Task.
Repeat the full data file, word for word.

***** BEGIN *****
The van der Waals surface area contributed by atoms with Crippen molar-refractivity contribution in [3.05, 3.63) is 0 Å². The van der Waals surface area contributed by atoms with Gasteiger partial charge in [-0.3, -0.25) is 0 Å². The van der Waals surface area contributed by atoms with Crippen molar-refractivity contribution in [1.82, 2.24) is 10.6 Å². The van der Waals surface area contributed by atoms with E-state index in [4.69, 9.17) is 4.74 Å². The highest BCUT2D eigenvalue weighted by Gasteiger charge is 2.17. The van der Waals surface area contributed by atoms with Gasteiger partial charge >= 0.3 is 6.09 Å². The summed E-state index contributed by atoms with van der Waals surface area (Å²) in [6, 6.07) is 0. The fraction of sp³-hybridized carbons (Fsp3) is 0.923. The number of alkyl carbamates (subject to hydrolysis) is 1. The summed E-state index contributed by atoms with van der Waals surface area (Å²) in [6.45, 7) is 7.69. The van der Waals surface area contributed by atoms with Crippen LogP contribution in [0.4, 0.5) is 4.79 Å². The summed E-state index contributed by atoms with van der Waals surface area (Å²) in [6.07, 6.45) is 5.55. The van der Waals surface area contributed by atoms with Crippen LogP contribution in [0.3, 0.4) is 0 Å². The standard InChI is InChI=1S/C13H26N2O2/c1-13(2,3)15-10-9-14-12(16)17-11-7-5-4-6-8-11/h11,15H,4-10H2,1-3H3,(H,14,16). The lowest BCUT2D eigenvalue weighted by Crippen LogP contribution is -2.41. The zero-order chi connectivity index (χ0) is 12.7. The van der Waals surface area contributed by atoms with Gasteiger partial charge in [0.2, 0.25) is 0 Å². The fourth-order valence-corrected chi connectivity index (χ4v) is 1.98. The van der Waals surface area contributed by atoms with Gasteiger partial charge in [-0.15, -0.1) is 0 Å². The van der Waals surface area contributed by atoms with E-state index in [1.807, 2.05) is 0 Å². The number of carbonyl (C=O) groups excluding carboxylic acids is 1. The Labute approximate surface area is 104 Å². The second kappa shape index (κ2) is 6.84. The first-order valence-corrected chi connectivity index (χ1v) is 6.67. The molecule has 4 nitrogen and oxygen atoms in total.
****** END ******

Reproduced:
The van der Waals surface area contributed by atoms with Crippen molar-refractivity contribution in [3.05, 3.63) is 0 Å². The van der Waals surface area contributed by atoms with Gasteiger partial charge in [-0.3, -0.25) is 0 Å². The van der Waals surface area contributed by atoms with Crippen molar-refractivity contribution in [1.82, 2.24) is 10.6 Å². The van der Waals surface area contributed by atoms with E-state index in [4.69, 9.17) is 4.74 Å². The highest BCUT2D eigenvalue weighted by Gasteiger charge is 2.17. The van der Waals surface area contributed by atoms with Gasteiger partial charge >= 0.3 is 6.09 Å². The summed E-state index contributed by atoms with van der Waals surface area (Å²) in [6, 6.07) is 0. The fraction of sp³-hybridized carbons (Fsp3) is 0.923. The number of alkyl carbamates (subject to hydrolysis) is 1. The summed E-state index contributed by atoms with van der Waals surface area (Å²) in [6.45, 7) is 7.69. The van der Waals surface area contributed by atoms with Crippen LogP contribution in [0.4, 0.5) is 4.79 Å². The summed E-state index contributed by atoms with van der Waals surface area (Å²) in [6.07, 6.45) is 5.55. The van der Waals surface area contributed by atoms with Crippen LogP contribution in [0.3, 0.4) is 0 Å². The standard InChI is InChI=1S/C13H26N2O2/c1-13(2,3)15-10-9-14-12(16)17-11-7-5-4-6-8-11/h11,15H,4-10H2,1-3H3,(H,14,16). The lowest BCUT2D eigenvalue weighted by Crippen LogP contribution is -2.41. The zero-order chi connectivity index (χ0) is 12.7. The van der Waals surface area contributed by atoms with Gasteiger partial charge in [0.2, 0.25) is 0 Å². The fourth-order valence-corrected chi connectivity index (χ4v) is 1.98. The van der Waals surface area contributed by atoms with Gasteiger partial charge in [-0.15, -0.1) is 0 Å². The van der Waals surface area contributed by atoms with E-state index in [1.807, 2.05) is 0 Å². The number of carbonyl (C=O) groups excluding carboxylic acids is 1. The Labute approximate surface area is 104 Å². The second kappa shape index (κ2) is 6.84. The first-order valence-corrected chi connectivity index (χ1v) is 6.67. The molecule has 4 nitrogen and oxygen atoms in total.